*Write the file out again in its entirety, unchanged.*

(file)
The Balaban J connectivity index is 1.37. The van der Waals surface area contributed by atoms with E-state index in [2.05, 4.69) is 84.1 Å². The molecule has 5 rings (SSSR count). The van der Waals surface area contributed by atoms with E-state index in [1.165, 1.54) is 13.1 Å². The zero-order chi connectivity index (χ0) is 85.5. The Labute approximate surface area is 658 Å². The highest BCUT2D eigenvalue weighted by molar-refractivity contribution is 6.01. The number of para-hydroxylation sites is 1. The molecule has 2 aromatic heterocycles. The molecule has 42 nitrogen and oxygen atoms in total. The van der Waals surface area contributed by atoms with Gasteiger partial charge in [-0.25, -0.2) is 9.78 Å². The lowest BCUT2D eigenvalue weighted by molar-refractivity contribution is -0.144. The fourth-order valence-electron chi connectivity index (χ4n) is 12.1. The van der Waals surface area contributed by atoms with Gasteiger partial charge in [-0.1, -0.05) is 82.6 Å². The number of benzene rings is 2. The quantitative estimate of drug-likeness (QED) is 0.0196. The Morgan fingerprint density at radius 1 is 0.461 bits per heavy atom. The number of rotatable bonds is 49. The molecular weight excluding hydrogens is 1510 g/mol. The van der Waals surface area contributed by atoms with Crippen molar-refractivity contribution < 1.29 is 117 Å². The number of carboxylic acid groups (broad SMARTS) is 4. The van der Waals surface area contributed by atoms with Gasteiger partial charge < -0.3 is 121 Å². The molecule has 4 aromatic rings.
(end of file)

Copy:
The Balaban J connectivity index is 1.37. The van der Waals surface area contributed by atoms with E-state index in [2.05, 4.69) is 84.1 Å². The molecule has 5 rings (SSSR count). The van der Waals surface area contributed by atoms with E-state index in [1.165, 1.54) is 13.1 Å². The zero-order chi connectivity index (χ0) is 85.5. The Labute approximate surface area is 658 Å². The highest BCUT2D eigenvalue weighted by molar-refractivity contribution is 6.01. The number of para-hydroxylation sites is 1. The molecule has 2 aromatic heterocycles. The molecule has 42 nitrogen and oxygen atoms in total. The van der Waals surface area contributed by atoms with Gasteiger partial charge in [-0.25, -0.2) is 9.78 Å². The lowest BCUT2D eigenvalue weighted by molar-refractivity contribution is -0.144. The fourth-order valence-electron chi connectivity index (χ4n) is 12.1. The van der Waals surface area contributed by atoms with Gasteiger partial charge in [-0.1, -0.05) is 82.6 Å². The number of benzene rings is 2. The quantitative estimate of drug-likeness (QED) is 0.0196. The Morgan fingerprint density at radius 1 is 0.461 bits per heavy atom. The number of rotatable bonds is 49. The molecular weight excluding hydrogens is 1510 g/mol. The van der Waals surface area contributed by atoms with Crippen molar-refractivity contribution < 1.29 is 117 Å². The number of carboxylic acid groups (broad SMARTS) is 4. The van der Waals surface area contributed by atoms with Gasteiger partial charge < -0.3 is 121 Å². The molecule has 4 aromatic rings.